A Good Pilot is Always Learning

Instrument Rating Oral Exam and Checkride2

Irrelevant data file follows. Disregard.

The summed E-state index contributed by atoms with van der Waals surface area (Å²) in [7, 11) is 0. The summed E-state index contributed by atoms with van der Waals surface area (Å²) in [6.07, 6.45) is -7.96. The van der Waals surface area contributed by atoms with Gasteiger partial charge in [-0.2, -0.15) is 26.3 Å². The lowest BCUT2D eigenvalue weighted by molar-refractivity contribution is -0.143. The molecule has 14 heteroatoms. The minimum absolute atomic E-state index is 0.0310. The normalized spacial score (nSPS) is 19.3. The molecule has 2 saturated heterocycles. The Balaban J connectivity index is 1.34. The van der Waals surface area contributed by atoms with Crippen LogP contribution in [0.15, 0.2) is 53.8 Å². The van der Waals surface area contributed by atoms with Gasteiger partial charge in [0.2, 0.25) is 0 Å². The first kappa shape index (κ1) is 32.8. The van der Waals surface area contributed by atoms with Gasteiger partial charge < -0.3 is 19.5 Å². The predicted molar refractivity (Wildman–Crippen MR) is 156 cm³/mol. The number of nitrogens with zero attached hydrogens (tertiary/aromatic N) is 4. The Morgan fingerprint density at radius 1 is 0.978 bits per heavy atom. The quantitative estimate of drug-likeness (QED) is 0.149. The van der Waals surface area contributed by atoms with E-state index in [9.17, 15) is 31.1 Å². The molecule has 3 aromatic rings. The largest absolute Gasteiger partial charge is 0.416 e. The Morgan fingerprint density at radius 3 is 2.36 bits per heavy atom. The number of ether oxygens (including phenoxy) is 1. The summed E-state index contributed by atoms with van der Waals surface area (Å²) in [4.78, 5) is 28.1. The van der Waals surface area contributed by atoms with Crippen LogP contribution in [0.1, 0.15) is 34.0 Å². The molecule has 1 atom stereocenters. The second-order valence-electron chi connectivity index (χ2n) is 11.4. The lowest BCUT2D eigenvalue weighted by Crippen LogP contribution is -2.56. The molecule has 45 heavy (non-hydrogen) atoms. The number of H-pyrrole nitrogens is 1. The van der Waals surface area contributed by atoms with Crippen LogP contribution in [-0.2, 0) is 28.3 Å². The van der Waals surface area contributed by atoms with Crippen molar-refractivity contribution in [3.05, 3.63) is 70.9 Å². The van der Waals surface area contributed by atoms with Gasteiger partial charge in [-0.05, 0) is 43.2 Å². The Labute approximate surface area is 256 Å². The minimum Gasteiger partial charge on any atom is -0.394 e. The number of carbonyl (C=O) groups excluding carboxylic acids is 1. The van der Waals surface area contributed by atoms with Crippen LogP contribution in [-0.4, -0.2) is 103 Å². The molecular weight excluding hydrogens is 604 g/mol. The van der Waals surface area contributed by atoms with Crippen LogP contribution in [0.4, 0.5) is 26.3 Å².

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Summary of Instrument Rating Oral Examination and Checkride The Oral Exam Topics and Example Questions While Examiner Looks at the Airplane Log Books 1. What inspections are required for IFR? 2. How often does the pitot-static system need to be checked? 3. How often does the transponder need to be checked? 4. How often does the ELT need to be checked? 5. Is there anything else that needs to be checked on the airplane for IFR flight? (he wanted to know about the VORs) 6. How often do the VORs need to be checked? 7. What are the different ways you check a VOR? (VOR checkpoint on ground, air checkpoint, VOR radial along an airway, against each other, and a VOT) 8. What is the maximum deviation for each type of check? 9. What is a VOT? And how is a VOR checkpoint and a VOT different? 10. Where can you find VOR checkpoints and VOTs? (bring a paper AFD) 11. How do you know where a VOR checkpoint is on the airport? What does it look like and how is it marked? 12. Where is the VOT located on the airport? Examiner Asked to See Planned Cross Country 1. When planning this route, how much fuel do you need? 2. Does that include reserves? If not, how much extra fuel do you need? 3. Do you still have to satisfy this requirement if your alternate is 150 miles away? 4. Say you fly all the way to Bedford, MA and they are busy and the airport is socked in. Your alternate is 150 miles away. What would you do if the controller said "Cardinal 177SM, proceed to the LOBBY intersection, hold as published, expect further clearance at 1515" and the current time is 1445? (Here, he was trying to make a point that this is a scenario that could really happen and that although you might have calculated your fuel requirement, you could spend a half hour in holding, go for the approach, miss the approach, and have to do it all over again. This would then become a fuel emergency because the half hour in holding, plus the extra 15 minutes to go missed has already eaten up your 45 minutes of reserve and it is no longer possible or practical to go to your alternate.) 5. When do you declare a 'critical fuel' situation? (he argued that if you get a "hold for half hour" clearance, that you should inform the controller right then and there that if you do that, you will be 'critical fuel' and want either priority handling or the next closest airport) 6. What does 'critical fuel' mean? Is it an emergency? 7. What determines your choice of an alternate airport? 8. What are the approach requirements for an alternate? 9. Does your alternate need to have a published approach? Why or why not? 10. Can you use Harford County Airport as an alternate? 11. What does NA mean? (Not Authorized it does NOT mean Not Applicable) Looking at the Williamsport Approach Plate 1. Describe for me how you do your approach briefing 2. What are the different ways you can find the Initial approach fix? 3. If you are departing Williamsport and they say "Cardinal 177SM cleared to the Harford

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